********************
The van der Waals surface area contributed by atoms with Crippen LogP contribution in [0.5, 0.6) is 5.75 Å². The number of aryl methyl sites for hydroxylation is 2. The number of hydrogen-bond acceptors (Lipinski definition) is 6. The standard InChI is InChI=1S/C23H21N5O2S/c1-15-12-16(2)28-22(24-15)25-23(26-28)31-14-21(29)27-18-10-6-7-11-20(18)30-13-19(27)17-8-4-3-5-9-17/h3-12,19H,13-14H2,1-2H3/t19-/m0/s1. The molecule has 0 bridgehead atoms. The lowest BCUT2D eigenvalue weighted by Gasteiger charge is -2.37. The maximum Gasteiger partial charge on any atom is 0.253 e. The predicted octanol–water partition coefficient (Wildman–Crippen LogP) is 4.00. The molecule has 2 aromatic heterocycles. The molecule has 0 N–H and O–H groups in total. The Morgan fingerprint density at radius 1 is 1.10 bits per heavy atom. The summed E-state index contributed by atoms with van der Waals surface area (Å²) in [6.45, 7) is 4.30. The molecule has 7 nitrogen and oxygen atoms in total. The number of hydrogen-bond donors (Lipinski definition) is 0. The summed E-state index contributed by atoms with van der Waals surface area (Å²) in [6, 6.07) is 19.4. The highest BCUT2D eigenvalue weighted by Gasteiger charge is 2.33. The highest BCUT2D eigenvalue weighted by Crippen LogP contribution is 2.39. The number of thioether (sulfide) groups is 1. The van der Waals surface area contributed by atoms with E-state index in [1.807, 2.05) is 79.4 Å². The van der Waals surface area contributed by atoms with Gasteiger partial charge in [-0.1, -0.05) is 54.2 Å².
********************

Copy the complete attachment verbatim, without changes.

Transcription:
The van der Waals surface area contributed by atoms with Crippen LogP contribution in [0.5, 0.6) is 5.75 Å². The number of aryl methyl sites for hydroxylation is 2. The number of hydrogen-bond acceptors (Lipinski definition) is 6. The standard InChI is InChI=1S/C23H21N5O2S/c1-15-12-16(2)28-22(24-15)25-23(26-28)31-14-21(29)27-18-10-6-7-11-20(18)30-13-19(27)17-8-4-3-5-9-17/h3-12,19H,13-14H2,1-2H3/t19-/m0/s1. The molecule has 0 bridgehead atoms. The lowest BCUT2D eigenvalue weighted by Gasteiger charge is -2.37. The maximum Gasteiger partial charge on any atom is 0.253 e. The predicted octanol–water partition coefficient (Wildman–Crippen LogP) is 4.00. The molecule has 2 aromatic heterocycles. The molecule has 0 N–H and O–H groups in total. The Morgan fingerprint density at radius 1 is 1.10 bits per heavy atom. The summed E-state index contributed by atoms with van der Waals surface area (Å²) in [6.45, 7) is 4.30. The molecule has 7 nitrogen and oxygen atoms in total. The number of hydrogen-bond donors (Lipinski definition) is 0. The summed E-state index contributed by atoms with van der Waals surface area (Å²) in [6, 6.07) is 19.4. The highest BCUT2D eigenvalue weighted by Gasteiger charge is 2.33. The highest BCUT2D eigenvalue weighted by Crippen LogP contribution is 2.39. The number of thioether (sulfide) groups is 1. The van der Waals surface area contributed by atoms with E-state index in [1.807, 2.05) is 79.4 Å². The van der Waals surface area contributed by atoms with Gasteiger partial charge in [-0.1, -0.05) is 54.2 Å².